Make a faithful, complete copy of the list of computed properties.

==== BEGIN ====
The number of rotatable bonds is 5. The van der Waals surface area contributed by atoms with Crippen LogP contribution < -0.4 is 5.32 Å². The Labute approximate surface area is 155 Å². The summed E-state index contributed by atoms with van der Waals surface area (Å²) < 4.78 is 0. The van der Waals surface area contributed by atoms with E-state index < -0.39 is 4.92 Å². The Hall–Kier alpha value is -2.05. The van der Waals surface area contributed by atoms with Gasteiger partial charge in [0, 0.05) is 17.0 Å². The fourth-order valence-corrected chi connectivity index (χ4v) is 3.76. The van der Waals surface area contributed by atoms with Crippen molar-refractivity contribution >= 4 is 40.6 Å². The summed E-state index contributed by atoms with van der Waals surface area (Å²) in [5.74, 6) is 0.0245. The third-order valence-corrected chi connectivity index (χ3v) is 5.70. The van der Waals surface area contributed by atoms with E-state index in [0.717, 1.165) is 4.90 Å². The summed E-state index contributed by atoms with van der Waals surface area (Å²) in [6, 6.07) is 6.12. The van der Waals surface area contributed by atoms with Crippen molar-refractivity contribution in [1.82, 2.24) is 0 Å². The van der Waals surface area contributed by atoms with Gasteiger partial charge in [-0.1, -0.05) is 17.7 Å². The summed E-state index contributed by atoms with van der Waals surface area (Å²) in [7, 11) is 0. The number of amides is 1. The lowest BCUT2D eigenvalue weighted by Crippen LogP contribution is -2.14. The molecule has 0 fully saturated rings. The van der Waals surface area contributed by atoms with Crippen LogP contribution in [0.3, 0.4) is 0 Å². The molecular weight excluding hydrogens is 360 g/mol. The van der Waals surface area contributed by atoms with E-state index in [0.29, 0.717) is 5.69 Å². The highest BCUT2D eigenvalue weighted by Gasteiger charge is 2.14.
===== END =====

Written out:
The number of rotatable bonds is 5. The van der Waals surface area contributed by atoms with Crippen LogP contribution < -0.4 is 5.32 Å². The Labute approximate surface area is 155 Å². The summed E-state index contributed by atoms with van der Waals surface area (Å²) < 4.78 is 0. The van der Waals surface area contributed by atoms with E-state index < -0.39 is 4.92 Å². The Hall–Kier alpha value is -2.05. The van der Waals surface area contributed by atoms with Gasteiger partial charge in [0, 0.05) is 17.0 Å². The fourth-order valence-corrected chi connectivity index (χ4v) is 3.76. The van der Waals surface area contributed by atoms with Crippen molar-refractivity contribution >= 4 is 40.6 Å². The summed E-state index contributed by atoms with van der Waals surface area (Å²) in [5.74, 6) is 0.0245. The third-order valence-corrected chi connectivity index (χ3v) is 5.70. The van der Waals surface area contributed by atoms with E-state index in [0.717, 1.165) is 4.90 Å². The summed E-state index contributed by atoms with van der Waals surface area (Å²) in [6, 6.07) is 6.12. The van der Waals surface area contributed by atoms with Crippen molar-refractivity contribution in [1.82, 2.24) is 0 Å². The van der Waals surface area contributed by atoms with Gasteiger partial charge in [-0.1, -0.05) is 17.7 Å². The summed E-state index contributed by atoms with van der Waals surface area (Å²) in [7, 11) is 0. The number of amides is 1. The lowest BCUT2D eigenvalue weighted by Crippen LogP contribution is -2.14. The molecule has 0 fully saturated rings. The van der Waals surface area contributed by atoms with Crippen LogP contribution in [0.3, 0.4) is 0 Å². The molecular weight excluding hydrogens is 360 g/mol. The van der Waals surface area contributed by atoms with E-state index in [0.29, 0.717) is 5.69 Å². The highest BCUT2D eigenvalue weighted by Gasteiger charge is 2.14.